Study shows that parts of rural Arkansas still haven’t recovered to pre-Great Recession economic output levels

by George Jared ([email protected]) 1,320 views 

The state and national economies have grown significantly since the Great Recession raged more than a decade ago, but a new study released by the University of Arkansas indicates that rural sections of the state have shown far less economic growth and in some places there is less economic activity now than before the financial crisis.

The “Rural Profile of Arkansas” has been published every two years by the University of Arkansas System Division of Agriculture since 1993. The 2019 Rural Profile was compiled by Wayne Miller, professor and extension community and economic development specialist for the Division of Agriculture and extension program associate Tyler Knapp.

Each county in the state is classified as rural or urban, and those rural counties are then divided into one of three geographic zones – Delta, Coastal Plains and Highlands. In Northeast Arkansas, Craighead and Crittenden are the only two counties classified as urban, while most other counties in the region are classified as in the Delta.

“The ‘Rural Profile of Arkansas’ highlights our role in analyzing and finding solutions in economic and community development for our state,” said Mark Cochran, Vice president of Agriculture for the University of Arkansas System Division of Agriculture. “This work is at the very core of our mission to strengthen agriculture, communities, and families by connecting trusted research to workable, practical answers.”

Arkansas’ economy grew 5.8% from 2010-2016, a rate about half the nation’s growth rate of 11.9%. Employment in Arkansas’ rural regions grew less than 1% during this period and was 3.2% less in 2016 than it was in 2007. It’s a decline that has many outward ripples, the report found.

The continuing “outmigration from rural areas of the state to urban areas … is the result of rural economies declining or stagnant,” he said. “Many businesses in rural areas are closing or downsizing.”

Arkansas’ population grew 2.8% between 2010 and 2017, slightly more than half the 5.3% growth nationally. Population declined in each of Arkansas’ three Rural regions, ranging from 0.4% in the Highlands to 5.3% in the Coastal Plains and 5.7% in the Delta, the report states. Rural Arkansas counties tend to have an older population than urban counties. In 2017, the median age in the Rural region was 42.6 years compared to only 37.1 years in the Urban region.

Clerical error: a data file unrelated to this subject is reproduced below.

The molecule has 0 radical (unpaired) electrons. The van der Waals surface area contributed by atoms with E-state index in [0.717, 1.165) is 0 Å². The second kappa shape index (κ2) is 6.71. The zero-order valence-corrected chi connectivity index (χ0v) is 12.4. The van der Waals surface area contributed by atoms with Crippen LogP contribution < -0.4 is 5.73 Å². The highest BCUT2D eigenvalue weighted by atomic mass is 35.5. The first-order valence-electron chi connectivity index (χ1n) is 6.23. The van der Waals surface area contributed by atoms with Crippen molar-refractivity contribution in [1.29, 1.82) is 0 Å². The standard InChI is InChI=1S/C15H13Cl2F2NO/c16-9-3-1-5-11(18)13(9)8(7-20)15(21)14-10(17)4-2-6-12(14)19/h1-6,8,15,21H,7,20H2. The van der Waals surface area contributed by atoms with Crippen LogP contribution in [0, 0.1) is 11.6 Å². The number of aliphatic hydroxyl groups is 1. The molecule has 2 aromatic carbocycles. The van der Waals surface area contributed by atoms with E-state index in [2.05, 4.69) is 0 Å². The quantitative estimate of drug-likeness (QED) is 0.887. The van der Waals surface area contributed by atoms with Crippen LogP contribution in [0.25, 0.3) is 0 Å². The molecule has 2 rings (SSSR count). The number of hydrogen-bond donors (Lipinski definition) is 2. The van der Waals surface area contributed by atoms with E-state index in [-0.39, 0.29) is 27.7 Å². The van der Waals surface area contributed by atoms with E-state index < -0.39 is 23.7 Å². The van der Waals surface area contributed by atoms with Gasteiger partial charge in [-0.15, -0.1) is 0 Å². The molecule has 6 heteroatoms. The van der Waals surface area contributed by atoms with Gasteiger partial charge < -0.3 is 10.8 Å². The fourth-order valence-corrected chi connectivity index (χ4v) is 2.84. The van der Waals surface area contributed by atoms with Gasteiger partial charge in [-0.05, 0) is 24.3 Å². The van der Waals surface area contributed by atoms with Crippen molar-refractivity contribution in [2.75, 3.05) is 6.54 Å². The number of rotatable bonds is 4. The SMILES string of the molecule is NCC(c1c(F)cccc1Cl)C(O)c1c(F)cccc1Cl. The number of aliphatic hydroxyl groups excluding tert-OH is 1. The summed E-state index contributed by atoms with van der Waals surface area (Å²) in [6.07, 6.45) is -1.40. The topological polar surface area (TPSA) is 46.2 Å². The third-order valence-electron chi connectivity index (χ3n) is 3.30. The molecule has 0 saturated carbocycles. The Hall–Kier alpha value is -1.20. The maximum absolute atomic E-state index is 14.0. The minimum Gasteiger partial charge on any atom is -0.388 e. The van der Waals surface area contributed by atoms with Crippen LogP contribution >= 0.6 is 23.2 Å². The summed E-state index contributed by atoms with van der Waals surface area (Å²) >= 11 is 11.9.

In Northeast Arkansas, two counties showed population growth, Craighead and Greene counties. Greene was the only rural county in the state that showed growth. Several counties including Lawrence, Jackson, and Poinsett showed losses of up to 6% during the time frame outlined, and Mississippi and Clay counties have experienced up to 14% losses. Since 2000, the Delta Region has lost 41,700 residents, or about 13%, the report found.

Although there were slight increases in employment in all three Rural regions of the state in 2011 and again in 2016, employment in 2016 remained below 2007 levels, the report states. Among all rural areas, the Coastal Plains had the largest percentage decline in employment, 6.3% from 2007 to 2016. The Highlands and Delta regions experienced declines of 2.8% and 1.7%, respectively, during this period. All Rural regions experienced a decline in employment from 2007 to 2010 ranging between 3.2% and 4.5%, but only the Coastal Plains experienced a decrease.

Craighead County joined Saline, Washington, Benton and Carroll counties that had job growth in the 7% to 22% range. All other counties in the state either had minimal jobs growth, none, or lost jobs.

The average earnings per job in Arkansas in 2016 was approximately 78% of the national average, $45,217 in Arkansas compared to $58,372 nationwide, the report states. The average earnings per job in Arkansas increased 3.6% from 2010 to 2016, while the national average earnings per job increased 2.2%. However, the increase in the average earnings per job from pre-recession levels in Arkansas was less than two percent (1.9%) due to a decline in average earnings per job from 2007 to 2010.

Although average earnings per job increased at a faster rate in the Rural region of Arkansas from 2010 to 2016, it remains below the pre-recession highs and there remains a persistent gap between rural and urban earnings per job. Average earnings per job in the Rural region increased 3.7% from 2010 to 2016 compared to an increase of 1.9% in the Urban region. This resulted in average earnings per job in the Rural region growing from 83.5% to 85% of that in the Urban region during this six-year period, but remained below the pre-recession level of approximately 87%.